& Nancy Edaakie
born on January 24, 1931 in Zuni, New Mexico of the Parrot clan. Nancy was
born on February 4, 1937 in Zuni, New Mexico of the Frog clan. They are
among the "Old Masters" of the Fine Art of stone-to-stone inlay.
Their exquisite workmanship with not only precious gemstones but with gold
and silver as well is among the best of all time.
. . . . . . .
the age of 14 in 1945, Dennis used to help his sister glue stones to pieces
of LP record albums for Bernard Vanderwagon Trading Post. There were no
silver plates around in1945, so stone setting was the only income they had.
Dennis and Nancy were married on October 28, 1954. Their career started
by accident when the truck stop in Gallup, New Mexico, where Dennis was
working for $1.10 per hour, was by-passed by I-40. It was devastating at
the time for Dennis, so he returned home to Zuni, and "just sat down
and tried it" at the silversmithing bench. "I used to watch my
dad," he said, "but otherwise, it just came naturally. No one
ever taught me or trained me in how to use a torch or how to cut shell."
In 1962 Dennis made his first inlay thunderbird bola, in the shape of a
shield all in sterling silver.
. . . . . .
1964, Leon and Ruth Ingraham, who were in business with the Edaakies by
purchasing all of their traditional inlay work, wanted something new and
innovative. That is when the Ingrahams changed the family's life forever.
They asked Dennis to make a cardinal on a pin pendant. He drew the cardinal
freehand and used a piece of red coral for the inlay. Once it was finished
the Ingrahams were flabbergasted. It was entered in the 1964 ceremonial
and won first prize. Leon asked Dennis, "Do you think you can make
other birds like this one?" So they started making Blue Jays, Hummingbirds,
Roadrunners, Eagles, and Quails just to name a few. In 1965 Leon and Ruth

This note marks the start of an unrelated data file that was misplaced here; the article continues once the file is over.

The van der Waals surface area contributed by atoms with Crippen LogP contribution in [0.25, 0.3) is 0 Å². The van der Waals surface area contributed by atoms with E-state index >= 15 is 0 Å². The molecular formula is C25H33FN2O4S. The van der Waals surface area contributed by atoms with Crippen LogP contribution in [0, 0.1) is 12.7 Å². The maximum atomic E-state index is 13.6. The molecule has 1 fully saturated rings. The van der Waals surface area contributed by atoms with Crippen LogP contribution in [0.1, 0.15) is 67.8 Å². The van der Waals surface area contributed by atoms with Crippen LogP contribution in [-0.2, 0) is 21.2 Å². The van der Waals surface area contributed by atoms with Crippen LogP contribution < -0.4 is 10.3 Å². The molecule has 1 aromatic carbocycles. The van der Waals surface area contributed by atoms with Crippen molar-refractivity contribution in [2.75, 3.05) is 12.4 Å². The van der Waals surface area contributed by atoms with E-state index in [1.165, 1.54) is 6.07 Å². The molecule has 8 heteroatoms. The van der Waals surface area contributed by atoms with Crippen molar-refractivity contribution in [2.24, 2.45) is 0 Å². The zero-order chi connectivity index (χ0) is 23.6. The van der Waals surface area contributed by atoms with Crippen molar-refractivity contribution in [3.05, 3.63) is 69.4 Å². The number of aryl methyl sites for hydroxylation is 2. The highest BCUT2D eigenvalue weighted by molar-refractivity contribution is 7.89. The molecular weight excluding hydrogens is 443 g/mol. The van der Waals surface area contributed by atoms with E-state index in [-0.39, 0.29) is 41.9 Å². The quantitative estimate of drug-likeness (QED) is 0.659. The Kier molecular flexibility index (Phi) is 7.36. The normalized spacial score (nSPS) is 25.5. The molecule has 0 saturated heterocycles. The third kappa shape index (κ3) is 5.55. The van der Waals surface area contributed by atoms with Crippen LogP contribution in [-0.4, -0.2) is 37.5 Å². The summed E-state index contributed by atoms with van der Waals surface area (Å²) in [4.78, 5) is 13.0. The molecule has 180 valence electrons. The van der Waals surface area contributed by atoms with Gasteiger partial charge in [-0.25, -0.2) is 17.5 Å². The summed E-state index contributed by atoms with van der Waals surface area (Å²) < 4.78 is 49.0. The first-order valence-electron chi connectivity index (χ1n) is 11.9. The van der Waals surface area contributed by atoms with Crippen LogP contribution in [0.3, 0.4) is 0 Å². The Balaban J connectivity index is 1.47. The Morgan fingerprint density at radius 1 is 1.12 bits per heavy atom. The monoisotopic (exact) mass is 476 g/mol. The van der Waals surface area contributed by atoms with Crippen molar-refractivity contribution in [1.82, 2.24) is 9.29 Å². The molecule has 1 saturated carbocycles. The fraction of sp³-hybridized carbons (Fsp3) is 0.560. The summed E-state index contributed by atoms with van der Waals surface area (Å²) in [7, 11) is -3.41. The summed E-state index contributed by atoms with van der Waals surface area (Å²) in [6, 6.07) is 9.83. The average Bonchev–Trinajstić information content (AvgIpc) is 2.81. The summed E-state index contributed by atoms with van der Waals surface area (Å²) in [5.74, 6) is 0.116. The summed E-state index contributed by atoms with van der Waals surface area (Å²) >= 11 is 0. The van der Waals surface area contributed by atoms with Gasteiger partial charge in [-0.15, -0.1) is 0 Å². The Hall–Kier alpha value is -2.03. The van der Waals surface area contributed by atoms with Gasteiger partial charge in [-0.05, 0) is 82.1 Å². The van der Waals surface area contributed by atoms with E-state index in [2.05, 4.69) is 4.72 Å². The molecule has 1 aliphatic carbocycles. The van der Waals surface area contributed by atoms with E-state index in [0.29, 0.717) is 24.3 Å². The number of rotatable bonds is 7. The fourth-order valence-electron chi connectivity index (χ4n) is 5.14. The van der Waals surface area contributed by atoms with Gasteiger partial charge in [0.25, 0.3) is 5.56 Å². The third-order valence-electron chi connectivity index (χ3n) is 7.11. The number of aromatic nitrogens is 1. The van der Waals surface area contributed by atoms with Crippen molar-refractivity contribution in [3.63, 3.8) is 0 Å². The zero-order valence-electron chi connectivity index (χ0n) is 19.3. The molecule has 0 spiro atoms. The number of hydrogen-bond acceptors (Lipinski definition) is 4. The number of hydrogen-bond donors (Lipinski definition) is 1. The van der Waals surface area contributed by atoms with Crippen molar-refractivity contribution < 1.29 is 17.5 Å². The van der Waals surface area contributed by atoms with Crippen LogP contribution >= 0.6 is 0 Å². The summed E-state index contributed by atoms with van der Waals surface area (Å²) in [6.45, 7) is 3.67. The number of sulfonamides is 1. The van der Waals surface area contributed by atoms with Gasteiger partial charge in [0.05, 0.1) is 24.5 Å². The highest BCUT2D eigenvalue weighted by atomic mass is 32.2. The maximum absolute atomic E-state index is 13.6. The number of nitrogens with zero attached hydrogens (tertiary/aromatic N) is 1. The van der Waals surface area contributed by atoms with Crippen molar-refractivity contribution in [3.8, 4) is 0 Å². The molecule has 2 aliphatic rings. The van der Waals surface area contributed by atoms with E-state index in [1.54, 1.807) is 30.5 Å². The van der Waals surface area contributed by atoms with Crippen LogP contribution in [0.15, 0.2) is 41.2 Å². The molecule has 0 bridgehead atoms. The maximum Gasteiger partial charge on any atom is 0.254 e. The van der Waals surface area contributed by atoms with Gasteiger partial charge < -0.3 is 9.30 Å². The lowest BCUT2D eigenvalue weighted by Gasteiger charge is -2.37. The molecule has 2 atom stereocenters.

once again asked them to make something original. They had an idea about
a two-sided pendant, like maybe a hummingbird on one side and an apple blossom
on the other. Dennis and Nancy came up with a pendant that swiveled. It
was called the reversible pendant.
. . . . . .
was Leon and Ruth Ingraham who made "The Birdman and Ladybird",
Dennis and Nancy Edaakie famous.
and awhile resident artists will remind Dennis that he is making copies
of his uncles work, Jacob Haloo. Although Dennis and Jacob both make birds,
they had there own distinct styles. Jacob's was geared towards a more traditional
style, cut outs of Traditional Pottery Bird Designs, The Knifewing Man,
The Sunface, and The Rainbow Man. Dennis's birds are more like illustrations
from a book, a more detailed style.
There is a gallery called Kashari (the Hopi clown) in Scottsdale where the
Edaakies had a show. The owner asked Dennis if he could make a Kashari bola
and a pin pendant, like the one on the gallery logo. He wasn't sure he could
make one, but he tried it and it came out rather nice. They are the originators
of the Hopi clown on silver and gold.
. . . . . .
the silver or gold, I do the inlay and underlay. I cut out the bird design
in the top piece of metal, then inlay the stone or shell and use a solid
sheet of metal for the back of a nonreversible pin, pendant, bola, or whatever.
My wife, Nancy does the branches, leaves, and flowers in the designs; I
do the birds. Our daughters help their mother set her stones; our three
sons help me on the sanding and buffing machines. Sometimes I look in bird
books to make sure a design is right; mostly, though, ideas come from personal
you know, just bird-watching."